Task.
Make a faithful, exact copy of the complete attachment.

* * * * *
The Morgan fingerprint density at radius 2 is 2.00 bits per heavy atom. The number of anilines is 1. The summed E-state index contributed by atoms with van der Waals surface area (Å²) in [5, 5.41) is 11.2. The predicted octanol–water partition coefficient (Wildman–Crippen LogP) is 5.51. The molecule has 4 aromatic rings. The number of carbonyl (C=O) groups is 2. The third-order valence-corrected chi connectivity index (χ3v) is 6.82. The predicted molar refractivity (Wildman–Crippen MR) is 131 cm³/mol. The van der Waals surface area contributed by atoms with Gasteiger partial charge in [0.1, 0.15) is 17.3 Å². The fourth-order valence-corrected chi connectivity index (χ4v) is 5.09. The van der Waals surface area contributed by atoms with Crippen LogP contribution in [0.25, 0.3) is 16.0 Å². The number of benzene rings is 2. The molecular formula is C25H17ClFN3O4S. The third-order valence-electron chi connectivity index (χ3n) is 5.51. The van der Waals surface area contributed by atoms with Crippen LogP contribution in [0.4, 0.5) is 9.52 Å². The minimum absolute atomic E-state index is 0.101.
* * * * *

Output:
The Morgan fingerprint density at radius 2 is 2.00 bits per heavy atom. The number of anilines is 1. The summed E-state index contributed by atoms with van der Waals surface area (Å²) in [5, 5.41) is 11.2. The predicted octanol–water partition coefficient (Wildman–Crippen LogP) is 5.51. The molecule has 4 aromatic rings. The number of carbonyl (C=O) groups is 2. The third-order valence-corrected chi connectivity index (χ3v) is 6.82. The predicted molar refractivity (Wildman–Crippen MR) is 131 cm³/mol. The van der Waals surface area contributed by atoms with Gasteiger partial charge in [0.1, 0.15) is 17.3 Å². The fourth-order valence-corrected chi connectivity index (χ4v) is 5.09. The van der Waals surface area contributed by atoms with Crippen LogP contribution in [0.25, 0.3) is 16.0 Å². The number of benzene rings is 2. The molecular formula is C25H17ClFN3O4S. The third-order valence-electron chi connectivity index (χ3n) is 5.51. The van der Waals surface area contributed by atoms with Crippen LogP contribution in [0.4, 0.5) is 9.52 Å². The minimum absolute atomic E-state index is 0.101.